Rain forests consist of four "layers," based on the size of the trees and foliage. The names that have been given to these layers are 1) the emergent layer, 2) the canopy, 3) the understory (also called the "middle story" or "lower canopy") and 4) the forest floor. The emergent layer is the top-most layer and is made up of the tallest trees.
Giants of the Forest
Emergent layer trees are often referred to as "giants" and can reach heights of 180 to 200 feet. To maintain such heights, these trees must possess strong, highly water-resistant bases and trunks and wide-spreading tops with tough, waxy leaves.
Because the trees of the emergent layer are unprotected, they are subject to the most extreme weather of the tropical region. Emergent layer trees must cope with intense direct sunlight, powerful winds, prolonged dry spells and periods of heavy rain. Over time, these trees have learned to adapt to such changes.
As the website TigerHomes.org points out, the most common kinds of trees occupying the emergent layer are hardwood evergreens and broad-leaf. Two primary examples of such emergent layer trees are the kapok and the Brazil nut. Both contain very expansive tops, produce flowers and provide homes to many species of birds, animals and insects.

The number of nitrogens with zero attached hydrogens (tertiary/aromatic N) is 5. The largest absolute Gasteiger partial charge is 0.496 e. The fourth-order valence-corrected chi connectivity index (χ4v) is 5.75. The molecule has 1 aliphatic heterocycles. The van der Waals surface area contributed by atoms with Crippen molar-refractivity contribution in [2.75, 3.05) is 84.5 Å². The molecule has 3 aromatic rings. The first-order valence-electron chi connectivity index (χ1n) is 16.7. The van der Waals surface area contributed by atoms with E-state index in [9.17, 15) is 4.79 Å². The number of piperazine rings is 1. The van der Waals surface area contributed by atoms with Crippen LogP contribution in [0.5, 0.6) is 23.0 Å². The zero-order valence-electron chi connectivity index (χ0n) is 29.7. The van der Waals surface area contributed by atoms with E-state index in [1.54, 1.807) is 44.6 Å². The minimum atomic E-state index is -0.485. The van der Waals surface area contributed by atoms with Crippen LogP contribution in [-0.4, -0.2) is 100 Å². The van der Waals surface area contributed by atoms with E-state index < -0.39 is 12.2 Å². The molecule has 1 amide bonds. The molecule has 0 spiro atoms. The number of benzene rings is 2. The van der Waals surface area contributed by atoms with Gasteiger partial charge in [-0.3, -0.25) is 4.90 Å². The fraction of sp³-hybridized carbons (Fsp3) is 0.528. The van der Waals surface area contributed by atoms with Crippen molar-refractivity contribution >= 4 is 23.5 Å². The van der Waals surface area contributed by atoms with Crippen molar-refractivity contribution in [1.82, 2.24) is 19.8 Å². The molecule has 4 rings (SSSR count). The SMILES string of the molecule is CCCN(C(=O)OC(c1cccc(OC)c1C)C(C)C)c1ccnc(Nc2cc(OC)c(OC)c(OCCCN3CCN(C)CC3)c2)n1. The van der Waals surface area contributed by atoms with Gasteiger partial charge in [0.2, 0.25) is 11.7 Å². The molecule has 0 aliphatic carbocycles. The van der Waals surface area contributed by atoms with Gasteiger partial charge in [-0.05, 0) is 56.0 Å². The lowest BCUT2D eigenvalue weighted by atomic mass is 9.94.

In addition to the flowers produced by such trees as the kapok and Brazil nut, orchid varieties may be found in the lower sections of the emergent layer. But most flowers and plants exist in the three other layers, which are protected by the emergent layer.
The trees of the emergent layer take advantage of their height and also of the strong winds and scatter their seeds and pollen throughout the lower layers. According to the Smithsonian Tropical Research Institute, some trees produce seeds with "wings" that allow them to fall far away from the parent tree, thereby avoiding competition for food and water.
Because it is subject to the direct rays of the sun, the emergent layer is also referred to as the "sunlit zone."